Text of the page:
London-based personal recreation vehicle company D-Fly is set to unveil the world’s first electric Dragonfly Hyperscooter, which will whizz commuters around cities at speeds of up to 38 mph. Emily Eastman reports
Costing US$5,000, the Dragonfly Hyperscooter isn’t a cheap way of getting around town, but it’s certainly cool. It has been developed by D-Fly Group and is made from advanced “automotive-grade” materials using cutting-edge engineering and technology.
Premium materials are key to the sell, and they need to be given the scooter’s US$5,000 price tag – and that’s for the base, three wheel model. The four-wheel version goes for almost US$6,000, and added options hike up the cost again. D-Fly says full pricing will be released closer to the launch date, which is scheduled for the middle of this year.
The Dragonfly’s sleek frame is crafted from carbon fibre – light but strong – aerospace-grade aluminium, and carbon-fibre-reinforced paulownia wood. It will go on sale in the US in summer 2020 but may be illegal to ride in the UK (although legislation might change). The headlights and indicators are automotive grade, while the control system is inspired by those found in Formula 1 racing cars.
Riders have full steer control thanks to D-Fly’s patent-pending “fulltilt” technology, which offers three-dimensional tilt and twist controls that synch with the motions of the rider.
The rotary-control throttle means riders can accelerate and brake with one hand, and a smooth ride is guaranteed thanks to a dual independent suspension system. There’s also a four-wheel-ride mode, which gives a tighter turning circle and precise control.
The Dragonfly can hit speeds of up to 38mph, propelled by dual motors delivering 1,800 watts to each wheel. It’s powered by rechargeable battery packs that can be swapped when charge is required, meaning a ride goes uninterrupted.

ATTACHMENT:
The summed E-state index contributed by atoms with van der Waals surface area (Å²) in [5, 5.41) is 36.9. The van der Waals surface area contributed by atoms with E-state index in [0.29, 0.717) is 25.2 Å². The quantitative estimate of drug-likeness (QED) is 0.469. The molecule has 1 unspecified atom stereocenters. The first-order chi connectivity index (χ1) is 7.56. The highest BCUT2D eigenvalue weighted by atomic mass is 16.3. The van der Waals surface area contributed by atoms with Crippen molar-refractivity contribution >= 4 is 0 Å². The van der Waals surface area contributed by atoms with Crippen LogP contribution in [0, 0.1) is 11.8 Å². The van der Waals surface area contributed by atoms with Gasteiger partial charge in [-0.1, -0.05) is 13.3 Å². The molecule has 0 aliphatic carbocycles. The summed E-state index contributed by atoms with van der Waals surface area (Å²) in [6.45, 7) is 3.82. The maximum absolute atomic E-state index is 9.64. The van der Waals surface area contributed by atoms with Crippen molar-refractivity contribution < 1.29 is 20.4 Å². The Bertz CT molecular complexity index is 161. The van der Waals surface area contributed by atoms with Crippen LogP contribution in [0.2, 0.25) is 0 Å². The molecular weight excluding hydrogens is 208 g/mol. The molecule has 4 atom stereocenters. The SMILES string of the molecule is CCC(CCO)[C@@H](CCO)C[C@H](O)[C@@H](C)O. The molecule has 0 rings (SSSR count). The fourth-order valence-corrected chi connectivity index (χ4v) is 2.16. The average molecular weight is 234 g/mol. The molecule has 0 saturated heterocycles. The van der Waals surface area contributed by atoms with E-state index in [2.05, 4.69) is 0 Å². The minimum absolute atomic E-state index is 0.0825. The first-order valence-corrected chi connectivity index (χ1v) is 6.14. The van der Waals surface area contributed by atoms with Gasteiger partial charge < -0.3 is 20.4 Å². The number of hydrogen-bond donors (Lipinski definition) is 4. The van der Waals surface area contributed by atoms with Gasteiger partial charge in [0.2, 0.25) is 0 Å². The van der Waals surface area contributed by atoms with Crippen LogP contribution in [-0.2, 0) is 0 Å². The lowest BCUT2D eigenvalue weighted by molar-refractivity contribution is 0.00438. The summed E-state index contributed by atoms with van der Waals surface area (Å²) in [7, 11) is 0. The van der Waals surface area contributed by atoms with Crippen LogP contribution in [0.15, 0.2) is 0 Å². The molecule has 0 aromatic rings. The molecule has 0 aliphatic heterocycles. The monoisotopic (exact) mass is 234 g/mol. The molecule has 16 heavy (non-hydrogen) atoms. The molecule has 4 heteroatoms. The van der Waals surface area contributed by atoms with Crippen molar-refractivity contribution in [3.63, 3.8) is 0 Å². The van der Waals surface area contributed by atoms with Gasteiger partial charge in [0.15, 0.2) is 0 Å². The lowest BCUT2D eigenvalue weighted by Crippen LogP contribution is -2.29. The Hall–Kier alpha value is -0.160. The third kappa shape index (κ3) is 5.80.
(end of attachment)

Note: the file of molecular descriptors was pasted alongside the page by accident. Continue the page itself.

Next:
The batteries offer range of up to 11 miles with the included standard travel pack, although riders wishing to go farther can boost that to 28.5 miles with the long-range battery pack accessory.Riders also have instant access to apps via the 4.5-inch ultra-HD 4k display and can pair their phone to a high-quality sound system via bluetooth. GPS directions can also be displayed from a paired device.
In terms of safety, D-Fly says premium technology features enhance the scooter’s road safety, and geofencing caps a rider’s top speed based on city-specific limits.
The Hyperscooter is the brainchild of D-Fly Group founder Jez Williman, a British entrepreneur and founder of Tensator Group, which he sold in 2008 to a private equity group.
Tenastor made its name with Tensabarriers – a product that perhaps doesn’t sound familiar, but almost certainly is: think of the last time you passed through one of those retractable barriers that keeps crowds in line at airports, festivals, theatres – the list goes on.
It’s a global success story that gives credence to Williman’s launch into the volatile scooter market. Many e-scooters on the market are Chinese-made models that have been rebadged and then marked up for Western buyers.
This process doesn’t necessarily affect quality, but it has created a difficult market space for start-ups, evidenced by the fact that some companies are collapsing before they even ship their first product. It’s something for consumers to keep in mind when hefty deposits are required.
But given Williman’s background, buyers would be forgiven for getting excited about the Dragonfly. Speaking to Forbes, he pointed out that the link between retractable barriers and electric scooters isn’t that far-fetched.
“In many respects this latest venture of mine is related because it’s about people still waiting in line but waiting in their vehicles and the related issues, the costs that waiting and that congestion and that isolation causes the world and the problems around it.”
He added: “I wanted it not to be just a good scooter. I wanted it to be the Hyperscooter, the way hypercars are to supercars … a real new technology-breaking product that the world has never seen [and] a new genre of micro mobility.”He described the target buyer as “people who want a higher level of product”.
Micro mobility has taken off in the past few years, with companies in countries from China to the US providing consumers with convenient “last-mile” transportation.
The likes of Ofo, Mobike, Citi Bike and Jump Bikes have all gone on to raise venture capital or be acquired.
Now, companies have shifted focus from bikes to shared, dockless electric scooters, with pioneering US companies Bird and Lime becoming the fastest-ever US companies to reach billion-dollar valuations (within a year of inception).
It’s a trend that’s continuing and growing worldwide. In Europe alone, the year between Q1 2018 and Q1 2019 witnessed the emergence of five e-scooter companies.
In part, this growth is down to cities worldwide seeking solutions to congestion and pollution caused by large road vehicles.
Challenges will include ensuring e-scooters can safely share existing infrastructure and developing ways to track the location and condition of scooters around a city. Theft and damage is a widely reported issue, too, with some vandals objecting how the dockless scooters are dumped around their city.
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